Since 2014, Stéphanie Saadé has been picking up stray beads wherever she finds them. Beads she spotted on walks in Paris, Amsterdam, Beirut, and Mexico City are strung together on a delicate gold chain in her Necklace of Found Beads, which hangs on a wall in this exhibition. The piece is left open—the artist plans to keep adding beads until the number coincides with her age at the time—and is typical of Saadé’s poetic, often enigmatic practice. Like many Lebanese artists of her generation who grew up in the shadow of the country’s civil war, she is interested in experiences of displacement and the mutability of history, but she explores them by mining a deeply personal, affective realm.
Suspended from the ceiling, the show’s title work, The Encounter of the First and Last Particles of Dust (2019), is a large square of dark blue carpet that the artist removed from her childhood bedroom in Beirut and embroidered with gold thread. The embroidery represents the trajectories of eighteen formative journeys that she took as a teenager in the decade following the end of the war, when it became possible to move freely around the country. The golden lines weave between the physical traces of her life during those years, such as marks where her bed had been placed and stains blooming across the beige underside. Though the embroidery indicates the contours of roads—a mix of straight lines suggesting highways and wriggly ones conveying mountain paths—Saadé does not offer any information about the journeys or their destinations.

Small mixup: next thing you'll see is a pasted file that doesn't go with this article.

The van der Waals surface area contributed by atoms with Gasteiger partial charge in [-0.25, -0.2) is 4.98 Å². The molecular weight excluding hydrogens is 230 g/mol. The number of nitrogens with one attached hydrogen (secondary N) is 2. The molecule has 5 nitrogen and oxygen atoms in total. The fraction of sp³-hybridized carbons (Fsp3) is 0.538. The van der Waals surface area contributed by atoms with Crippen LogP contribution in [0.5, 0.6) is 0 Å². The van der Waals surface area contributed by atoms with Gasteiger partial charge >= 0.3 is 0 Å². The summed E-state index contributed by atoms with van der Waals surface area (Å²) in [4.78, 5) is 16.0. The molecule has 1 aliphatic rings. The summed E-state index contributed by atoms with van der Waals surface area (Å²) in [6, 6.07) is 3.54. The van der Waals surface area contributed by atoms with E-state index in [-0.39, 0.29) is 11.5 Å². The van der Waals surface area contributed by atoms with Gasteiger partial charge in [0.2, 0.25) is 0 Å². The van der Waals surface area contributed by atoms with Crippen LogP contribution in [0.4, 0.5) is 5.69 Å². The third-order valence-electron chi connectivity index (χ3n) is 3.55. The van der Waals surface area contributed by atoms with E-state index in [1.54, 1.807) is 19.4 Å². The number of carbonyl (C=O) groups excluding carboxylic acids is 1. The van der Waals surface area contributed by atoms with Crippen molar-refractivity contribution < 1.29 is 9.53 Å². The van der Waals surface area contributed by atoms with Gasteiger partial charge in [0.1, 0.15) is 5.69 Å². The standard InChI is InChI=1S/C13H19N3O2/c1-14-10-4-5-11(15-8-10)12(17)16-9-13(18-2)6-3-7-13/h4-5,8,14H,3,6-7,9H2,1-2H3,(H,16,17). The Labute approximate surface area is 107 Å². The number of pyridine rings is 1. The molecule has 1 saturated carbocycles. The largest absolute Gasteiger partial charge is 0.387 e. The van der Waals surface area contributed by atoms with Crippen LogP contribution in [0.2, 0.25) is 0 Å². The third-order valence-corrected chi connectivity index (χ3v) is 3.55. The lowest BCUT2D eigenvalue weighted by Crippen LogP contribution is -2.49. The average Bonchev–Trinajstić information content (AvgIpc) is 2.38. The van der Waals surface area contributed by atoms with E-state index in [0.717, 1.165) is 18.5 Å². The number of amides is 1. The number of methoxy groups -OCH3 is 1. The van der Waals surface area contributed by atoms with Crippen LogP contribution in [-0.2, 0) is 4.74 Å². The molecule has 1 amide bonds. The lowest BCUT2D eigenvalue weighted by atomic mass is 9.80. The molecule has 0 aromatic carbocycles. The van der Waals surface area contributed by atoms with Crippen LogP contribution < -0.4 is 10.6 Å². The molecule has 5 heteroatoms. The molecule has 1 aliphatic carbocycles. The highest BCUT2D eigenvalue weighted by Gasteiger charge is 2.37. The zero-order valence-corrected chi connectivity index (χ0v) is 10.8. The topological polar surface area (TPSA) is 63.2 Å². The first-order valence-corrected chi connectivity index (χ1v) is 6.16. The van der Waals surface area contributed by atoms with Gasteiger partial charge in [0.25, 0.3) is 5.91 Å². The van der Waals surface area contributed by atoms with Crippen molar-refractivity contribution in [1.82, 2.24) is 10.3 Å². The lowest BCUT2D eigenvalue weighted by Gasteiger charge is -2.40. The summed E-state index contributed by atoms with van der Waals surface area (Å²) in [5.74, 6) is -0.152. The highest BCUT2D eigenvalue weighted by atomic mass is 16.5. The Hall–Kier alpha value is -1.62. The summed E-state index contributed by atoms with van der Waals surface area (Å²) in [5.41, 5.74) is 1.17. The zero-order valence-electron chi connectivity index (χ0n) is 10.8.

The exhibition is full of such sentimental gestures. Mounted on the wall across from the gallery entrance, Elastic Distance (2017) is an iPhone whose screen displays how many meters separate the artist and her exhibition—or more accurately, her own phone from its twin. When I first visited the show, the number was fifteen and decreasing: the artist was close by, walking toward the gallery. When I returned a week later, the screen showed a static 4,432,151—Saadé was now several thousand kilometers away. There’s something sweetly melancholy about these two iPhones marking their distance from each other, a separated pair tethered by GPS. To viewers familiar with the works Saadé has made with her partner, artist Charbel-Joseph H. Boutros, which are often about their own relationship, it is likely to evoke the mediated nature of transcontinental love, but Saadé leaves it open to interpretation: it might equally suggest the distance between a parent and child, two friends, or a migrant and their home.
A blown-up digital photograph in one corner of the gallery reflects on the intimacy of our relationships with the devices themselves. Bearing the doubly literal title Digiprints, it traces the movements of the artist’s fingers across her phone’s touch screen—an abstract painting in the medium of sweat, grease, and skin cells. The result, with its streaky swooshes recording taps and swipes, recalls musical or dance notation. For Accelerated Time (2014–18), displayed on the floor of the same gallery space, Saadé dissected a vase into smaller and smaller pieces, arranging them in a neat V formation that starts with fragments indicating the vessel’s original round shape and progressively gives way to dust.
Saadé has left considerable distance between the five works in the show, the emptiness in the gallery echoing their spare quality. There is no wall text, and captions can be found only on a handout. Remarkably, the exhibition never feels austere. But this is a slippery sleight of hand: the works seem so vulnerable and actually reveal so little.